The Great Lie.

One of the great lies of mental illness is that, “If things weren’t so stressful, I wouldn’t feel so bad.”  Look inside ourselves now and see them.  All the numbered and ranked stressors we tick off to explain how we feel and/or behave.  How about someone we love.  Do we tell them, “Of course you feel that way!  Look at all you’re going through!”

Because major depressive disorder (MDD) is mainstream enough, I’ll use it as an example.  Who, when they are down, doesn’t look for reasons why?  Say there is an additive effect of stressors such as home conflicts, financial duress, and poor sleep.  Since these events, you haven’t felt pleasure, you’ve felt sad and depressed.  You aren’t motivated or interested in your usual.  And where you normally would seek people out when you felt down, to get more energy, now you just want to be alone.  And so on.  You are able to say that you started feeling this way progressively since triggered with those stressors about 3 months-ago.  Before that you were “fine.”

Many people in your life, have told you that you are just going through a bad spell.  You have believed them but say, “Even if this is a bad spell, if it goes on much longer I think I’d rather die.”  Your best friend responds, “Anyone would be depressed if their boss was that evil!”

My answer, “No.”  Feeling down is appropriate to stress when it doesn’t disrupt your life for more than two weeks at this level.  And it is never normal to want to die.  Everyone has stress but not everyone responds to stress in the same way.  Not everyone if put under your same triggers would develop MDD.

Would you have developed this disease if you weren’t put under these stressors?  I can’t say.  We develop illnesses for many reasons.  One of the many reasons is external stress.  A hypothesis supporting this is that stressors trigger our genes for MDD much like we know cancer genes can be turned on by stress.  However, we do not have a direct correlation to the stressors as being entirely causal events.

Even if it were, none-the-less, we are left with the disease process in progress.  It is not an adjustment reaction to stress.  It is medical illness.

Feeling this way is not normal for what you are going through.  Telling yourself that it is, that is the great lie.

Self-Care Tip #118 – Don’t believe the lie if what you’re going through is affecting your function in life.  Be a friend to yourself.

Question:  What whispering lies are you struggling against?  Please tell me your story.

Grieve to Be Present With Yourself

 

Maria Yakunchikova "Fear" 1893-95

Image via Wikipedia

 

We grieve when we get sick.  And we grieve again when after getting well, we get sick again.  Then the grieving can be even more terrible because you know what’s coming.  In Pearla’s case, she didn’t know she was grieving but she knew she was sad and terrified at the same time.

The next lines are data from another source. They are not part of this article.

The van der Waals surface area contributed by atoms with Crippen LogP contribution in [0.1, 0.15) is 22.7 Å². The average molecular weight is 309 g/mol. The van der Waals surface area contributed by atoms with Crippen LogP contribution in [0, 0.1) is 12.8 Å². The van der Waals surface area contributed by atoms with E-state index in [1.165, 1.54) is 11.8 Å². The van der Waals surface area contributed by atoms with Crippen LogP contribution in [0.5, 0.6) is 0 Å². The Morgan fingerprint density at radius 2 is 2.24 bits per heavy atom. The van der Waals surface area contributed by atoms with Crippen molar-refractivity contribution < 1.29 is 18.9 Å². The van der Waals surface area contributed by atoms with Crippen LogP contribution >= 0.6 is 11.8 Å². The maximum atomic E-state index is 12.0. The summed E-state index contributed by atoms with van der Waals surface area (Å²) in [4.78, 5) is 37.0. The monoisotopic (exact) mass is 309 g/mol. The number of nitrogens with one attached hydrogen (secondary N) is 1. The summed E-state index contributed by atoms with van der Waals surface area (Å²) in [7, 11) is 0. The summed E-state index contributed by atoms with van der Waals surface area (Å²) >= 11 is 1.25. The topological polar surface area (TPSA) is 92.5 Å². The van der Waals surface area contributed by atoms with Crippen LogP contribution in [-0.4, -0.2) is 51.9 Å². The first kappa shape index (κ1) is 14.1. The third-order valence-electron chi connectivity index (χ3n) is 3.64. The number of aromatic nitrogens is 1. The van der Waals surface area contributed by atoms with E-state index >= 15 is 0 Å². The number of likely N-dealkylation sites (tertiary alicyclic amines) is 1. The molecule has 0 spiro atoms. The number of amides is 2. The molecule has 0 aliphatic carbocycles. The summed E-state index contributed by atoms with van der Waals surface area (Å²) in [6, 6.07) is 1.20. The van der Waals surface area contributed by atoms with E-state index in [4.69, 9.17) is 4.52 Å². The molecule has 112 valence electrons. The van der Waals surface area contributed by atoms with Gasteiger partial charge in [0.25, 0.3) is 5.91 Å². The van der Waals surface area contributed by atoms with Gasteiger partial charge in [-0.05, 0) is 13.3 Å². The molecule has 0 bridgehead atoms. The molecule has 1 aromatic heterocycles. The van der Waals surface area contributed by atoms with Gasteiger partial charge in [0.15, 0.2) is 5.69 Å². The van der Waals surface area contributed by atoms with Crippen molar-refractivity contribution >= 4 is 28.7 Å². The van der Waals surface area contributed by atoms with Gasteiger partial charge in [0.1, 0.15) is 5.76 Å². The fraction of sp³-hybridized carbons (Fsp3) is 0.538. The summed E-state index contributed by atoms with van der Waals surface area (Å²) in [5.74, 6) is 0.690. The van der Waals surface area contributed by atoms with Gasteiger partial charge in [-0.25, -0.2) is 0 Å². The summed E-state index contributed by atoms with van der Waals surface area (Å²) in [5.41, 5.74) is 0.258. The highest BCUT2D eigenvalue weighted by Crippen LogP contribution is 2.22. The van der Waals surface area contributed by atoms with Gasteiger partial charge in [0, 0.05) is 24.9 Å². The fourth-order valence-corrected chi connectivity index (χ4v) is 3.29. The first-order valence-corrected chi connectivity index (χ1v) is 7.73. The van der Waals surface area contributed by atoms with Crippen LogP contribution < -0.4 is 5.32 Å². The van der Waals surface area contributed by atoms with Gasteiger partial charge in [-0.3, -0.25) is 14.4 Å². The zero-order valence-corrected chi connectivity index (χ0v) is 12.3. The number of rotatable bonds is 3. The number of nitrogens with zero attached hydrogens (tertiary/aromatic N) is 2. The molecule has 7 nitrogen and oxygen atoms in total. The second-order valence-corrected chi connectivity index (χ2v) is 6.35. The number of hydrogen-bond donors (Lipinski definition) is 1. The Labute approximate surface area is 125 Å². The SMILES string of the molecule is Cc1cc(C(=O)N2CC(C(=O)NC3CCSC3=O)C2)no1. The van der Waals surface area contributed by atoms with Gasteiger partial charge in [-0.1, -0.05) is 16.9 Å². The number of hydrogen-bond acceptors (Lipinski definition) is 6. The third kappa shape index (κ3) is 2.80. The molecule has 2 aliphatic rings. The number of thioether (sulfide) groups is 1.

I asked her if she thought that staying in bed, loosing interest, isolating, crying jags out of the blue might be related her grief about getting sick again.  She said no at first and then said, “I’m disappointed.  I thought this was over for me.”  All over, she couldn’t trust herself.

Pearla was afraid. And that fear was always there.  Now she couldn’t put it out of her mind.  “What if I have another panic attack?  I can’t take it!”  “What if,” was always on her mind.

Readers, a panic attack is more terrifying than just about any immediate experience.  If you’ve never had one, it is almost impossible to imagine the depth of terror it causes.  It is so horrible, that people even change professions because of it.  I remember a surgeon who actually went back to residency and studied a new specialty because he linked his panic to his profession.  That’s another 4 years of grueling work, readers.  That’s the kind of fear panic produces.

Pearla was not only in the throes of this fear, she was also in the throes of grief.  This is a deep sadness any of us who have lost a beloved hope can relate to.  Pearla didn’t know that was why she didn’t want to get out of bed.  All she knew is over the last 2 weeks she was loosing herself and in exchange, getting something she desperately did not want.

Somehow though, after hearing about her sadness from her own mouth, Pearla agreed.  She saw the grief and after seeing grief, she could be more present with it.  It was almost like her face materially came out from hiding.  Grief lost some hold on her.  She was a little less sad and a little less afraid.

Self-Care Tip #111 – Let yourself grieve.  Be a friend to yourself.

Question:  How do you grieve?  Was it worth it to you?  Please tell me your story.